Interactions Between Cranberry Juice and Antibiotics Used to Treat Urinary Tract Infections

The safety and scientific validity of this study is the responsibility of the study sponsor and investigators. Listing a study does not mean it has been evaluated by the U.S. Federal Government. Read our disclaimer for details. Identifier: NCT00084201
Recruitment Status : Completed
First Posted : June 9, 2004
Last Update Posted : November 30, 2006
Information provided by:
National Center for Complementary and Integrative Health (NCCIH)

June 8, 2004
June 9, 2004
November 30, 2006
July 2006
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Drug Elmination
Not Provided
Complete list of historical versions of study NCT00084201 on Archive Site
Drug absorption
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Interactions Between Cranberry Juice and Antibiotics Used to Treat Urinary Tract Infections
Cranberry: Interactions With Anti-Infectious Agents
The purpose of study is to determine whether cranberry juice interacts with antibiotics used to treat urinary tract infections (UTIs).

Although evidence of its effectiveness is limited, cranberry juice is widely used to prevent urinary tract infections (UTIs). However, recent studies have shown that cranberry juice may affect the way the body absorbs and metabolizes antibiotics used to treat UTIs. This study will determine whether concurrent cranberry juice administration lowers the urinary concentrations of two commonly used antibiotics, amoxicillin and cefaclor.

This study will involve children being treated for UTIs and adults without UTIs. All of the children will continue their prescribed amoxicillin/cefaclor treatment. After 7 to 10 days of antibiotic treatment, the children will be assigned to receive either cranberry juice for 2 days or no additional treatment. Urine samples will be collected from all child participants before and after the administration of cranberry juice to examine the excretion of the antibiotics.

Adult participants will receive two different doses of amoxicillin, with or without cranberry juice. Blood and urine samples will be collected to evaluate the effect of cranberry juice on the absorption and elimination of amoxicillin.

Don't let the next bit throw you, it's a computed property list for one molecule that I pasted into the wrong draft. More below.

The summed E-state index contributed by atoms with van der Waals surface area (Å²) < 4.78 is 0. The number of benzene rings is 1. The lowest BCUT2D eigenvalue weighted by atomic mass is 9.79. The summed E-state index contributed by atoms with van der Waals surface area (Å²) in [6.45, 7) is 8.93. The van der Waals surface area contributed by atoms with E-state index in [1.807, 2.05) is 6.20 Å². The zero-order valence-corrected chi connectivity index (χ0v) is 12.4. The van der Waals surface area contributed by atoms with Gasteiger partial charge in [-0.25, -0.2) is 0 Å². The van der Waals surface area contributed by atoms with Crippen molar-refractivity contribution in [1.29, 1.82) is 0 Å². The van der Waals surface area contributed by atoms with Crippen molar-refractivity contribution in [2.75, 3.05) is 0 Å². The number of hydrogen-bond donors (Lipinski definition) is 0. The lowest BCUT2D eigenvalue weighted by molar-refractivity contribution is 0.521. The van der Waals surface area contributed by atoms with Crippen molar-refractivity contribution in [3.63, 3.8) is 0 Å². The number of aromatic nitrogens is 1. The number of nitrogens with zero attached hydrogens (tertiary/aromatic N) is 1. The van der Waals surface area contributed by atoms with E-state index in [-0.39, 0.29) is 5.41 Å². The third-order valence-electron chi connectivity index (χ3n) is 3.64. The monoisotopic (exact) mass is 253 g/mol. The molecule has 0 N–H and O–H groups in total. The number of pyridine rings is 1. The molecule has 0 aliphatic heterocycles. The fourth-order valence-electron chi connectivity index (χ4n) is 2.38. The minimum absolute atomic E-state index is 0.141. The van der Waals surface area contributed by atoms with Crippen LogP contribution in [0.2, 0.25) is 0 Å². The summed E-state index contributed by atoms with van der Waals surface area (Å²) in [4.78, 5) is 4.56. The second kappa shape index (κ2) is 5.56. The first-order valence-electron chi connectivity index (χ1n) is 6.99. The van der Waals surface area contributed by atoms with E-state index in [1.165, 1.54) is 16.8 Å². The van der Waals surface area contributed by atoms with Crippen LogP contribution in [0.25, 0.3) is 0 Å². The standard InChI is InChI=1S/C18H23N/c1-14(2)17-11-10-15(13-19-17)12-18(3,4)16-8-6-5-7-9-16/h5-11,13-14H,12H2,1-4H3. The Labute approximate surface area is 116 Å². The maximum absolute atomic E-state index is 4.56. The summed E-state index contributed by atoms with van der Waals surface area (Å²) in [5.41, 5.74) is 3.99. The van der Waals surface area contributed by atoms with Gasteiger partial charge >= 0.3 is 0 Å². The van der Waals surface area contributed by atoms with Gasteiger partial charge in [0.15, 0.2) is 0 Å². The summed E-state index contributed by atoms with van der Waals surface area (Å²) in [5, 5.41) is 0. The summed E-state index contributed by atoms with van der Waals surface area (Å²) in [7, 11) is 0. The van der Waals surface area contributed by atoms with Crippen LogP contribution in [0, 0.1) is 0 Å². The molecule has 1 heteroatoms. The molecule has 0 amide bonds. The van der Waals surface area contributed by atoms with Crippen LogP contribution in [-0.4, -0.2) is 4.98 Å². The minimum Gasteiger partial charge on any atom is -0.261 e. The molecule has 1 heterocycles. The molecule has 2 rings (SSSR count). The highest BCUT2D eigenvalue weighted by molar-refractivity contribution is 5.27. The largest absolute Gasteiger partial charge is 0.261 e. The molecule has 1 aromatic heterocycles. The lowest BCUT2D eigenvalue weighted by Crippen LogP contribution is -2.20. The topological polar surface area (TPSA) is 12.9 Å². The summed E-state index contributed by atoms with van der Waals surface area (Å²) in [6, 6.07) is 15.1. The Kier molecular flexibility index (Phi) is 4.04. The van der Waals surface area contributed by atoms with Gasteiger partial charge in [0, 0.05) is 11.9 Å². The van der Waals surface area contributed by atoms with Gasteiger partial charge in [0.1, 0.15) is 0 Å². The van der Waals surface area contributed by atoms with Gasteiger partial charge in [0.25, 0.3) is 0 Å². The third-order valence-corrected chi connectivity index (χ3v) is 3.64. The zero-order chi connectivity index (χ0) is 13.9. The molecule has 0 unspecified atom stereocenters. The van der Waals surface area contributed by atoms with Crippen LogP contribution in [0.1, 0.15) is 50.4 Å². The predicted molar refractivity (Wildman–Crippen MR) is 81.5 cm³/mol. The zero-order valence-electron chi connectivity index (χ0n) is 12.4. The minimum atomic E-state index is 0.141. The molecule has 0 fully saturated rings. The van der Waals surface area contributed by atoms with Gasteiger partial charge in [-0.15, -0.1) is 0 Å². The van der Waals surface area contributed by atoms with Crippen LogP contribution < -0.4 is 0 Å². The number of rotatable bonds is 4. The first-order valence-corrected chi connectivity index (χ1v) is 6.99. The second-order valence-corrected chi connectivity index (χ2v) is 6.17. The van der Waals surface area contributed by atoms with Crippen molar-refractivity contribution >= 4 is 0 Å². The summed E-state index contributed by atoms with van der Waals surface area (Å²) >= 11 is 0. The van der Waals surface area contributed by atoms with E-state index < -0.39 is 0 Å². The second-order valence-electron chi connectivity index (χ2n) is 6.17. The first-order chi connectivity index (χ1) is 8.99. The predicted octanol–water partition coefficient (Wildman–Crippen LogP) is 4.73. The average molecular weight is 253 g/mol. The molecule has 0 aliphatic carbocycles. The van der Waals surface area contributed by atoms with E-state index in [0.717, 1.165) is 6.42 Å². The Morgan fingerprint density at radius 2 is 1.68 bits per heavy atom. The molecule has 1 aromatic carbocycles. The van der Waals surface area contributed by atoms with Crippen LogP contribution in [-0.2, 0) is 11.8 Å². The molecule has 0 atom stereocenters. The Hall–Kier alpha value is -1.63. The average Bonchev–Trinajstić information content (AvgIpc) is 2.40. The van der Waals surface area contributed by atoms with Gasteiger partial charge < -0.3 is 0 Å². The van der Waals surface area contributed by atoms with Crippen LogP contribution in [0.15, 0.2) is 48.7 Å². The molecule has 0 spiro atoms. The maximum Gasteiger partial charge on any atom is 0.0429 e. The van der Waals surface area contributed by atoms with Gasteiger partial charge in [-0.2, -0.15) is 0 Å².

Not Applicable
Allocation: Non-Randomized
Intervention Model: Crossover Assignment
Masking: None (Open Label)
Primary Purpose: Treatment
Urinary Tract Infections
  • Drug: Cranberry juice
  • Drug: Amoxicillin
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*   Includes publications given by the data provider as well as publications identified by Identifier (NCT Number) in Medline.
Same as current
June 2007
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Inclusion Criteria for Children:

  • Urinary tract infection (UTI) treated with cefaclor or amoxicillin

Inclusion Criteria for Adults:

  • No UTI

Exclusion Criteria:

  • Allergies to antibiotics
  • Use of medications other than oral contraceptives
  • Pregnancy or breast-feeding
  • Smoker
Sexes Eligible for Study: All
6 Years to 50 Years   (Child, Adult)
Contact information is only displayed when the study is recruiting subjects
United States
R21AT002077-01( U.S. NIH Grant/Contract )
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National Center for Complementary and Integrative Health (NCCIH)
Not Provided
Principal Investigator: Gail D Anderson, PhD University of Washington
National Center for Complementary and Integrative Health (NCCIH)
November 2006

ICMJE     Data element required by the International Committee of Medical Journal Editors and the World Health Organization ICTRP